PowerShell Code Review Guidelines

I get asked to look at other people’s PowerShell code a lot at work, and I really enjoy it.  I also find myself looking at my “old” code from several years ago (back to 2007!) and think…there’s a lot of work to be done.

To that end, I’ve compiled a list of “PowerShell code review guidelines” to help keep the ideas flowing.

Before I show them, though, I have some ground rules to share.  BTW…I use function, script, and code somewhat interchangably, so please don’t get confused by that.

  1. The most important thing is whether the script solves the problem at hand.  In my book, if it does that, the rest is extra.
  2. Remember that everyone is at a different place in the “path to true PowerShell enlightenment”.  Don’t beat people over the head because they’re not using DSC, or Remoting, or Workflows, or whatever your favorite thing is.  That doesn’t mean you don’t mention those options, but the focus should be on the code in front of you.
  3. You can’t and shouldn’t try to solve all of the problems at once.  This goes right along with #2 above.  If the script is full of Write-Host output, and uses Read-Host in loops to validate parameters, you probably should deal with those and not worry so much that they haven’t used a lot of pipelines.

In my mind, a code review is an opportunity to help a scripter use best practices more consistently.  It is an opportunity to help them write more flexible, more maintainable, and more reliable code.

Most importantly, it’s not a humiliation session in how much better you are at PowerShell.  If you use them in this way, don’t be surprised if you don’t get a lot of return customers.


  1. Does the function or script accomplish the intended task?
  2. Is there any comment-based help including examples?
  3. Is the function or script “advanced” using [CmdletBinding()]?
  4. Are risk mitigation parameters supported if appropriate?
  5. Does the code use aliases for cmdlets?
  6. Does the script or function follow the Verb-Noun Convention?
  7. Is the verb in the approved list?
  8. Is it the correct verb?
  9. Are the noun(s) consistent?
  10. Is the function or script in a module with a discoverable name?
  11. Parameters

  12. Do the Parameters have specified types?
  13. Are the parameters named appropriately?
  14. Are parameters set as mandatory when appropriate?
  15. Is any declarative parameter validation used?
  16. Are arrays allowed when appropriate?
  17. Is pipeline input allowed and implemented properly?
  18. Are switch parameters used to flag options?
  19. Do parameters have appropriate default values?
  20. Are “use cases” divided into ParameterSets?
  21. Are named parameters used instead of positional parameters?
  22. Output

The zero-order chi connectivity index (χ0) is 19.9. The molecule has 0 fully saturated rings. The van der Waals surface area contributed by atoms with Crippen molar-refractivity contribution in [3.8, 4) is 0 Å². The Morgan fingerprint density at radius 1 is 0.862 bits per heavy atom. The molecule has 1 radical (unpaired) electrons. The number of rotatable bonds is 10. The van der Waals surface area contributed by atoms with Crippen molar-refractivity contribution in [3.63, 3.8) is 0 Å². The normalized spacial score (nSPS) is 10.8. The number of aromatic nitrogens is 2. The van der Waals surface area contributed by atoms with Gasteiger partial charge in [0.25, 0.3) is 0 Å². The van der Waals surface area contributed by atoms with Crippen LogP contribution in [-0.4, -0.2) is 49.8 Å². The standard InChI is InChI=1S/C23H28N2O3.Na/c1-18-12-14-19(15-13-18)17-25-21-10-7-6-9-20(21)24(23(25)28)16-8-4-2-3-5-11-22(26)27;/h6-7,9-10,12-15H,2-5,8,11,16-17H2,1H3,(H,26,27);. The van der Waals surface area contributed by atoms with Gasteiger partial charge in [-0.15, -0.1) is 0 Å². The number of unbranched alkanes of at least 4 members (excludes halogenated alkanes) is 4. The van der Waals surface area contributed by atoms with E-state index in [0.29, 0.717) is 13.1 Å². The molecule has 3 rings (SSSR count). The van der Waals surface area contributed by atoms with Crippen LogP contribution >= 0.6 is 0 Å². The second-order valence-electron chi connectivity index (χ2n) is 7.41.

23. Is the output in the form of objects?
  24. Is output produced in the PROCESS block if possible?
  25. Are format cmdlets used?
  26. Is write-verbose used to supply user-directed output messages?
  27. Is write-warning or write-error used for problem messages?
  28. Is write-debug used for developer-directed output messages?
  29. Flow

  30. Are filtering operations as far to the left in pipelines as possible?
  31. Are pipelines used appropriately in place of sequential logic?
  32. Are pipelines overly used (extremely long pipelines?)

  34. Are comments used to explain logic (and not statements)?
  35. Is commented-out code present?
  36. Error Handling

  37. Are try/catch/finally used for terminating errors?
  38. Are errors signaled with write-error?
  39. Are terminating errors forced with –ErrorAction STOP?
  40. Are console apps checked using $LastExitCode
  41. Do write-error calls use the -TargetObject parameter?

Let me know what you think.

Should have it posted to github for revisions tomorrow sometime.



  1. A few things:

    * I think that scripts or functions within scripts should have some sort of a `trap` block if they are lacking a `try/catch/finally` pattern for some reason. This gives them at least some level of exception coverage.

    * You might want to consider having scripts be unit-tested with something like Pester for additional QC.

    * A common pattern that I’ve seen in scripts is the “function that does everything”. These functions tend to be several hundred lines that really should be modularized.

    * Having comments that explain everything in the code can be dangerous since it is very easy to change functionality without updating those comments afterwards. Comments that explain WHY are, IMO, more useful than comments that explain WHAT. If I can’t figure out what’s happening in the code from reading it, then that usually means that it might be too complicated.

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